Tennessee laws regarding firearms and restoration of rights for those convicted of felonies has been complicated. The Tennessee legislature has made some things less complicated.

Restoration of Rights

Tennessee differentiates between persons convicted of felonies involving violence or attempts, use of a deadly weapon or drug offenses, and those convicted of other felonies. Under a 2018 change in Tenn. Code Ann. § 39-17-1307(c), those convicted of the “other felonies” and have had their rights fully restored, may possess firearms.

Under former Tennessee law, those convicted of the “other felonies” could possess rifles and shotguns, but not handguns. However, the distinction was meaningless, because under federal law, if there is any limitation on firearm possession, the person could not possess any firearm. The 2018 change allows a person with a non-violent or non-drug felony to have their firearm rights restored under Tenn. Code Ann. § 40-29-101 et seq.

Restoration of firearm rights also makes the person eligible for a handgun carry permit. Tenn. Code Ann. § 39-17-1351(j)(3). However, restoration of rights does not apply to those convicted of felonies involving violence or attempts, use of a deadly weapon or drug offenses.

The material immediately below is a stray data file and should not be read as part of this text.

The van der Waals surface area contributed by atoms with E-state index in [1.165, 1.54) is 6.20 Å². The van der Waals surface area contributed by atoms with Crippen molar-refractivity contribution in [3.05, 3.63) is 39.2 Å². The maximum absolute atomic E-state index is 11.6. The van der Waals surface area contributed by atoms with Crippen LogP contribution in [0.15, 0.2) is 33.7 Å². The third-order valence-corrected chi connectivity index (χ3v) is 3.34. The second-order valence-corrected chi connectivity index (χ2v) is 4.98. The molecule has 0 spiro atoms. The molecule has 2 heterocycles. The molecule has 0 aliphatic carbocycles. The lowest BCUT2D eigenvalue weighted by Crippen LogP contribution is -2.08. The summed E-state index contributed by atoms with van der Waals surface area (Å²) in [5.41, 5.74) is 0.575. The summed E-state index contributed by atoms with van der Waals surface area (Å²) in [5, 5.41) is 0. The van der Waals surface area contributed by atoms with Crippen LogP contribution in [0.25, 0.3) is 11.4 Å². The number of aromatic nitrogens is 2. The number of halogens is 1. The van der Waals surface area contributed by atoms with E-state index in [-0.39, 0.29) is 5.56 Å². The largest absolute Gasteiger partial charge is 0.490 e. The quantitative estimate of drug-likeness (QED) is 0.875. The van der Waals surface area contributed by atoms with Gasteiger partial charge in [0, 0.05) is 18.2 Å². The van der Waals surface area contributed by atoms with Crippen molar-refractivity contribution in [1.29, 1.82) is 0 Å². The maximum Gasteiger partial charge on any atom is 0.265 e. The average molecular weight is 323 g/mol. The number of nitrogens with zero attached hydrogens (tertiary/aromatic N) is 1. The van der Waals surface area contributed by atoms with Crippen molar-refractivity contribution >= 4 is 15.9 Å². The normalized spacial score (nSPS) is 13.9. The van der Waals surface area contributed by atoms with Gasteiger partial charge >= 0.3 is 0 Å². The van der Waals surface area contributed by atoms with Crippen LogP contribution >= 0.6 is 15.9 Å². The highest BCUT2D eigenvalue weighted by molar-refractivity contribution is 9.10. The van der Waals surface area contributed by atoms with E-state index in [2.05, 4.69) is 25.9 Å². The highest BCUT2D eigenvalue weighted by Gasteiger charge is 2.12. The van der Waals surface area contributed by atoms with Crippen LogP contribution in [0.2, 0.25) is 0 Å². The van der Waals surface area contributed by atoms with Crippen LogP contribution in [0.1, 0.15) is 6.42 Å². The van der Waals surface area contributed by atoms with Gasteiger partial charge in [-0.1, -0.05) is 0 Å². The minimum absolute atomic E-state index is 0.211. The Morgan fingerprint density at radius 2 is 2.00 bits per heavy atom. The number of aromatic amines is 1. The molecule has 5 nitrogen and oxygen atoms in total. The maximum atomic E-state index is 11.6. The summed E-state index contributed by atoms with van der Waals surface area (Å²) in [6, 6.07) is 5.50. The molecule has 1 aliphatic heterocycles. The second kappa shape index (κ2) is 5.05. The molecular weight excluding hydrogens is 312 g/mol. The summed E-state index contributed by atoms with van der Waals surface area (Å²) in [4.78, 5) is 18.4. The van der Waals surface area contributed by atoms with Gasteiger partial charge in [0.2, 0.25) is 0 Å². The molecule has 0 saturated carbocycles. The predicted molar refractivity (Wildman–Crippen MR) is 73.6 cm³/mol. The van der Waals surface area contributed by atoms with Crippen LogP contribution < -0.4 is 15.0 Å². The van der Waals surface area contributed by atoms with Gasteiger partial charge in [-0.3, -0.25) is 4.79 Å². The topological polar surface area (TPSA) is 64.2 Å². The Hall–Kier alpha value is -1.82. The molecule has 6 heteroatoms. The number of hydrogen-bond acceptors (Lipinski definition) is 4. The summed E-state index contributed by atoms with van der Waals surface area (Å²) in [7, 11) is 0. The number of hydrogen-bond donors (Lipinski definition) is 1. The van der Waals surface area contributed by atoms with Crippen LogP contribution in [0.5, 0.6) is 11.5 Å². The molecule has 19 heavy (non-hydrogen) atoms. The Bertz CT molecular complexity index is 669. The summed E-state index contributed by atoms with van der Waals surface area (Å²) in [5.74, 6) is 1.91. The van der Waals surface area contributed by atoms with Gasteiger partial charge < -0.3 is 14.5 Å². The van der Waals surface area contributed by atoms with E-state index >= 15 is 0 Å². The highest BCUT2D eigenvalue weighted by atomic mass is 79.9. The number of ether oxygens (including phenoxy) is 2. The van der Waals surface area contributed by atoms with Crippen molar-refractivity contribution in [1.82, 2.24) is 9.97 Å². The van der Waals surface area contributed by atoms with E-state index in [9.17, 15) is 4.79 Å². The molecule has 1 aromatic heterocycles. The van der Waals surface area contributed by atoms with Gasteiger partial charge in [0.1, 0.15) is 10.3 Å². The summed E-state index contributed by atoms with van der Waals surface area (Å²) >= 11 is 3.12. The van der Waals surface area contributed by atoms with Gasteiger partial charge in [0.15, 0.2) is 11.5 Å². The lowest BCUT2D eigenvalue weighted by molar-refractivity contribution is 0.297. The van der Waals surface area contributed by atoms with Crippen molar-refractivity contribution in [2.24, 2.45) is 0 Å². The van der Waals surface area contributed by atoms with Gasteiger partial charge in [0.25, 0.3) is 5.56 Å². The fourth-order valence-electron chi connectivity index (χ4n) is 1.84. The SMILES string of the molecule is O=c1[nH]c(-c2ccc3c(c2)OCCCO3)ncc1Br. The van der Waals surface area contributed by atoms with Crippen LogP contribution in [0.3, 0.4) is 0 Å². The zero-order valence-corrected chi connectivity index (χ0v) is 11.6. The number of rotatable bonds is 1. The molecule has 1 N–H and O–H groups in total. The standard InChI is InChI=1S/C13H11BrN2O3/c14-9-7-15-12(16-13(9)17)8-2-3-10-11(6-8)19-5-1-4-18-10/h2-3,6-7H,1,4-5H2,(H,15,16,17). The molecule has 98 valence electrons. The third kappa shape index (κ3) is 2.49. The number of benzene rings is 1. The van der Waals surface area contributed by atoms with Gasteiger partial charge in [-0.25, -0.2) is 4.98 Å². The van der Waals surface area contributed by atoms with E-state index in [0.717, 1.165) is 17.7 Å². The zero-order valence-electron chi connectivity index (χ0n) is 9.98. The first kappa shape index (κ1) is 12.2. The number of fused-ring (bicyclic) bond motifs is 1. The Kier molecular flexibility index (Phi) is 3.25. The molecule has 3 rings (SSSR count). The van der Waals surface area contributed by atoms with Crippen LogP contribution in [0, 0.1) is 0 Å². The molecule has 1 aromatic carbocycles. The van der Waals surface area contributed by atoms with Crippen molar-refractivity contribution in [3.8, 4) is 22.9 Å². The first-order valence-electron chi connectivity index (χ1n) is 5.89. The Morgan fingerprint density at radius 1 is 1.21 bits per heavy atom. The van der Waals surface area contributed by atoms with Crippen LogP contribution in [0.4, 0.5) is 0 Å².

New Definition of “Firearm”

Under Tennessee’s 1989 criminal law overhaul, the term “firearm” meant any weapon that could expel a projectile by the action of an explosive. This meant that under Tenn. Code Ann. § 39-17-1307, felons, those convicted of misdemeanor crimes of domestic violence or other prohibited persons could not even possess black powder muzzle-loading firearms.

A 2019 amendment to Tenn. Code Ann. § 39-11-106(a) brings Tennessee in line with the federal definition of “firearms” at 18 U.S. Code § 921(a)(3). Now, both federal and Tennessee statutes do include “antique firearms” in the definition of “firearms.”

What is an “antique firearm”? Under § 39-11-106(a), it is any muzzle loading rifle, muzzle loading shotgun, or muzzle loading pistol, which is designed to use black powder, or a black powder substitute, and which cannot use fixed ammunition, and firearms made in or before 1898.

An “antique firearm” also includes a replica of an antique, but only if it was not designed or redesigned for conventional rimfire or centerfire ammunition, or uses rimfire or centerfire ammunition that is no longer made in the United States and which is not readily available in the ordinary channels of commercial trade.

The last part about ammunition “not readily available in the ordinary channels of commercial trade,” may have made sense when Congress adopted it in 1968. Then, such ammunition could be found only in the “as-is” bin in the back of an old hardware story. But now, with the internet and search engines, virtually anything is “readily available” in the “new” ordinary channel of commercial trade.

What does this mean? For those with convictions for any type of felony, misdemeanor crimes of domestic violence, subject to an order of protection, or any of the other prohibitions, Tenn. Code Ann. § 39-17-1307 no longer prohibits possession of antique firearms.

Tennessee’s firearm and restoration of rights statutes are still unnecessarily complicated. If you need assistance in navigating our laws, please contact me to discuss your situation. In addition to restoration of rights, there may be a way to expunge certain felonies and remove them from public records.